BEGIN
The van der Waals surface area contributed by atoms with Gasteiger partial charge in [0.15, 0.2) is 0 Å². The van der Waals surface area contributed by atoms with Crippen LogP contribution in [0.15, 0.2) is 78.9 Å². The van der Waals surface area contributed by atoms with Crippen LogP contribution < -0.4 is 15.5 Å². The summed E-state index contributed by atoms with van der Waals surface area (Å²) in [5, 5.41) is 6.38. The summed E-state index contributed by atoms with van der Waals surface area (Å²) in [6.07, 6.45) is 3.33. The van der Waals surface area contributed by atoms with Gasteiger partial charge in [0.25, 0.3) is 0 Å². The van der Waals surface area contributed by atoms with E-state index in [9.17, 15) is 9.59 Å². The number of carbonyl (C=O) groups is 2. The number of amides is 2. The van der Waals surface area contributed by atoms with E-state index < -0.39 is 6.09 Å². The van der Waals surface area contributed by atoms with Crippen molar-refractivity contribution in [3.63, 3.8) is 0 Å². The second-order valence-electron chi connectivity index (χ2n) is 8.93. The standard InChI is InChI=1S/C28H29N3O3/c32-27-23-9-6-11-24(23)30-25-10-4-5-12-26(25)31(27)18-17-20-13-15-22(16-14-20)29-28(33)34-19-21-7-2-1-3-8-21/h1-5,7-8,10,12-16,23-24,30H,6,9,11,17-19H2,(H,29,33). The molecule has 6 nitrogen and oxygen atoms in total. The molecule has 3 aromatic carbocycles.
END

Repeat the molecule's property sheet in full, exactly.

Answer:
The van der Waals surface area contributed by atoms with Gasteiger partial charge in [0.15, 0.2) is 0 Å². The van der Waals surface area contributed by atoms with Crippen LogP contribution in [0.15, 0.2) is 78.9 Å². The van der Waals surface area contributed by atoms with Crippen LogP contribution < -0.4 is 15.5 Å². The summed E-state index contributed by atoms with van der Waals surface area (Å²) in [5, 5.41) is 6.38. The summed E-state index contributed by atoms with van der Waals surface area (Å²) in [6.07, 6.45) is 3.33. The van der Waals surface area contributed by atoms with Gasteiger partial charge in [0.25, 0.3) is 0 Å². The van der Waals surface area contributed by atoms with E-state index in [9.17, 15) is 9.59 Å². The number of carbonyl (C=O) groups is 2. The number of amides is 2. The van der Waals surface area contributed by atoms with E-state index < -0.39 is 6.09 Å². The van der Waals surface area contributed by atoms with Crippen molar-refractivity contribution in [3.63, 3.8) is 0 Å². The second-order valence-electron chi connectivity index (χ2n) is 8.93. The standard InChI is InChI=1S/C28H29N3O3/c32-27-23-9-6-11-24(23)30-25-10-4-5-12-26(25)31(27)18-17-20-13-15-22(16-14-20)29-28(33)34-19-21-7-2-1-3-8-21/h1-5,7-8,10,12-16,23-24,30H,6,9,11,17-19H2,(H,29,33). The molecule has 6 nitrogen and oxygen atoms in total. The molecule has 3 aromatic carbocycles.